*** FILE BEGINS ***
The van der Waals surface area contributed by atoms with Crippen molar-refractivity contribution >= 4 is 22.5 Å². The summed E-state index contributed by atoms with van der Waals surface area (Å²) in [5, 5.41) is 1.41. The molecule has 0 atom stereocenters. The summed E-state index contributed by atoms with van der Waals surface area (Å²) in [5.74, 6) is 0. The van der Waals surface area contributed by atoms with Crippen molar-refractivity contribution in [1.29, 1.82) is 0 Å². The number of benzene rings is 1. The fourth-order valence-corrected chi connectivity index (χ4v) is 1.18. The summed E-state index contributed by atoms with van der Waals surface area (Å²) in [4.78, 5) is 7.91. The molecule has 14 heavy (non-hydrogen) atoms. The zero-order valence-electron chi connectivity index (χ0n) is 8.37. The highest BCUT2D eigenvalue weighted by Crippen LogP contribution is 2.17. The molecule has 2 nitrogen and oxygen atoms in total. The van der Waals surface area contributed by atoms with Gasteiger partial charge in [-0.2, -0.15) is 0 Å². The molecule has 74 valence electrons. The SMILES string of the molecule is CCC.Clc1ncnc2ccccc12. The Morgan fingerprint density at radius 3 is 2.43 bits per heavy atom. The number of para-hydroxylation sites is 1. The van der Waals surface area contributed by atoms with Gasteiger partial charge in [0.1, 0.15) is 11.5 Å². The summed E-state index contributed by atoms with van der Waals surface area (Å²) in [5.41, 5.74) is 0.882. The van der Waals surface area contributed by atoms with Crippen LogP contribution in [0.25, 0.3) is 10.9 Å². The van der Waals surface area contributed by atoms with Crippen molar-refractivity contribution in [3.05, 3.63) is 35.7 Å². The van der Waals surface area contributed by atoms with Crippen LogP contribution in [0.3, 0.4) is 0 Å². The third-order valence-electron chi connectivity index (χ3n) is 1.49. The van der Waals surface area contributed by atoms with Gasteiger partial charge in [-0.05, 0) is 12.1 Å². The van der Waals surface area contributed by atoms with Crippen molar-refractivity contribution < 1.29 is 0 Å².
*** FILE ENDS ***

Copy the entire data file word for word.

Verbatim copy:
The van der Waals surface area contributed by atoms with Crippen molar-refractivity contribution >= 4 is 22.5 Å². The summed E-state index contributed by atoms with van der Waals surface area (Å²) in [5, 5.41) is 1.41. The molecule has 0 atom stereocenters. The summed E-state index contributed by atoms with van der Waals surface area (Å²) in [5.74, 6) is 0. The van der Waals surface area contributed by atoms with Crippen molar-refractivity contribution in [1.29, 1.82) is 0 Å². The number of benzene rings is 1. The fourth-order valence-corrected chi connectivity index (χ4v) is 1.18. The summed E-state index contributed by atoms with van der Waals surface area (Å²) in [4.78, 5) is 7.91. The molecule has 14 heavy (non-hydrogen) atoms. The zero-order valence-electron chi connectivity index (χ0n) is 8.37. The highest BCUT2D eigenvalue weighted by Crippen LogP contribution is 2.17. The molecule has 2 nitrogen and oxygen atoms in total. The van der Waals surface area contributed by atoms with Gasteiger partial charge in [-0.2, -0.15) is 0 Å². The molecule has 74 valence electrons. The SMILES string of the molecule is CCC.Clc1ncnc2ccccc12. The Morgan fingerprint density at radius 3 is 2.43 bits per heavy atom. The number of para-hydroxylation sites is 1. The van der Waals surface area contributed by atoms with Gasteiger partial charge in [0.1, 0.15) is 11.5 Å². The summed E-state index contributed by atoms with van der Waals surface area (Å²) in [5.41, 5.74) is 0.882. The van der Waals surface area contributed by atoms with Crippen LogP contribution in [0.25, 0.3) is 10.9 Å². The van der Waals surface area contributed by atoms with Crippen molar-refractivity contribution in [3.05, 3.63) is 35.7 Å². The van der Waals surface area contributed by atoms with Crippen LogP contribution in [0.3, 0.4) is 0 Å². The third-order valence-electron chi connectivity index (χ3n) is 1.49. The van der Waals surface area contributed by atoms with Gasteiger partial charge in [-0.05, 0) is 12.1 Å². The van der Waals surface area contributed by atoms with Crippen molar-refractivity contribution < 1.29 is 0 Å².